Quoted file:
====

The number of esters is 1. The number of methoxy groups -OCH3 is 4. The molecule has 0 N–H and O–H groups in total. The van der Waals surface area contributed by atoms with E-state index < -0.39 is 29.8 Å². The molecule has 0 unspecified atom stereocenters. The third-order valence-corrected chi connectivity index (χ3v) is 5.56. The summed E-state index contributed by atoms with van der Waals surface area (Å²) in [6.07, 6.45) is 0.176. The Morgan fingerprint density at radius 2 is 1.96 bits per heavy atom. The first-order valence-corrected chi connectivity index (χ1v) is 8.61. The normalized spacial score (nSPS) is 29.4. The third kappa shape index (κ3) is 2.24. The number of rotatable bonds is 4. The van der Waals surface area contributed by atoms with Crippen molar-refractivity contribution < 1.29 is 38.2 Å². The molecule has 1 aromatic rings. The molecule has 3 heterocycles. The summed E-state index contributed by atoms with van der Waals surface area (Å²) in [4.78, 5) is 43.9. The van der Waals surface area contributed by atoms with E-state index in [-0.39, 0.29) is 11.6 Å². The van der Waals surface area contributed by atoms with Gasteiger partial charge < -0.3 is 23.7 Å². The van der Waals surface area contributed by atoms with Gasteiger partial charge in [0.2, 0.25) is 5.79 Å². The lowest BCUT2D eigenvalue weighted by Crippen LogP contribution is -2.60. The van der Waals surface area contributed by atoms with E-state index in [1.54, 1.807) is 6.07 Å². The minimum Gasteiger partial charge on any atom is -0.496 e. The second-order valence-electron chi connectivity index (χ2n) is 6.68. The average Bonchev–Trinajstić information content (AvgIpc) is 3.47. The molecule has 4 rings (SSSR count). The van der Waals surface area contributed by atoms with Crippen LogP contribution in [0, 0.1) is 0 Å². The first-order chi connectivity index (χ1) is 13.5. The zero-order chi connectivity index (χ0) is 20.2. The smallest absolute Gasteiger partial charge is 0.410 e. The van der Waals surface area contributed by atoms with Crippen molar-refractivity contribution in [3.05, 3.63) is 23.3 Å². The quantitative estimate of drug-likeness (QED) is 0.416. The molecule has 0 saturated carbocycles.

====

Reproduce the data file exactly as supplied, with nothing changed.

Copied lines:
The number of esters is 1. The number of methoxy groups -OCH3 is 4. The molecule has 0 N–H and O–H groups in total. The van der Waals surface area contributed by atoms with E-state index < -0.39 is 29.8 Å². The molecule has 0 unspecified atom stereocenters. The third-order valence-corrected chi connectivity index (χ3v) is 5.56. The summed E-state index contributed by atoms with van der Waals surface area (Å²) in [6.07, 6.45) is 0.176. The Morgan fingerprint density at radius 2 is 1.96 bits per heavy atom. The first-order valence-corrected chi connectivity index (χ1v) is 8.61. The normalized spacial score (nSPS) is 29.4. The third kappa shape index (κ3) is 2.24. The number of rotatable bonds is 4. The van der Waals surface area contributed by atoms with Crippen molar-refractivity contribution < 1.29 is 38.2 Å². The molecule has 1 aromatic rings. The molecule has 3 heterocycles. The summed E-state index contributed by atoms with van der Waals surface area (Å²) in [4.78, 5) is 43.9. The van der Waals surface area contributed by atoms with E-state index in [-0.39, 0.29) is 11.6 Å². The van der Waals surface area contributed by atoms with Gasteiger partial charge < -0.3 is 23.7 Å². The van der Waals surface area contributed by atoms with Gasteiger partial charge in [0.2, 0.25) is 5.79 Å². The lowest BCUT2D eigenvalue weighted by Crippen LogP contribution is -2.60. The van der Waals surface area contributed by atoms with E-state index in [1.54, 1.807) is 6.07 Å². The minimum Gasteiger partial charge on any atom is -0.496 e. The second-order valence-electron chi connectivity index (χ2n) is 6.68. The average Bonchev–Trinajstić information content (AvgIpc) is 3.47. The molecule has 4 rings (SSSR count). The van der Waals surface area contributed by atoms with Crippen LogP contribution in [0, 0.1) is 0 Å². The first-order chi connectivity index (χ1) is 13.5. The zero-order chi connectivity index (χ0) is 20.2. The smallest absolute Gasteiger partial charge is 0.410 e. The van der Waals surface area contributed by atoms with Crippen molar-refractivity contribution in [3.05, 3.63) is 23.3 Å². The quantitative estimate of drug-likeness (QED) is 0.416. The molecule has 0 saturated carbocycles.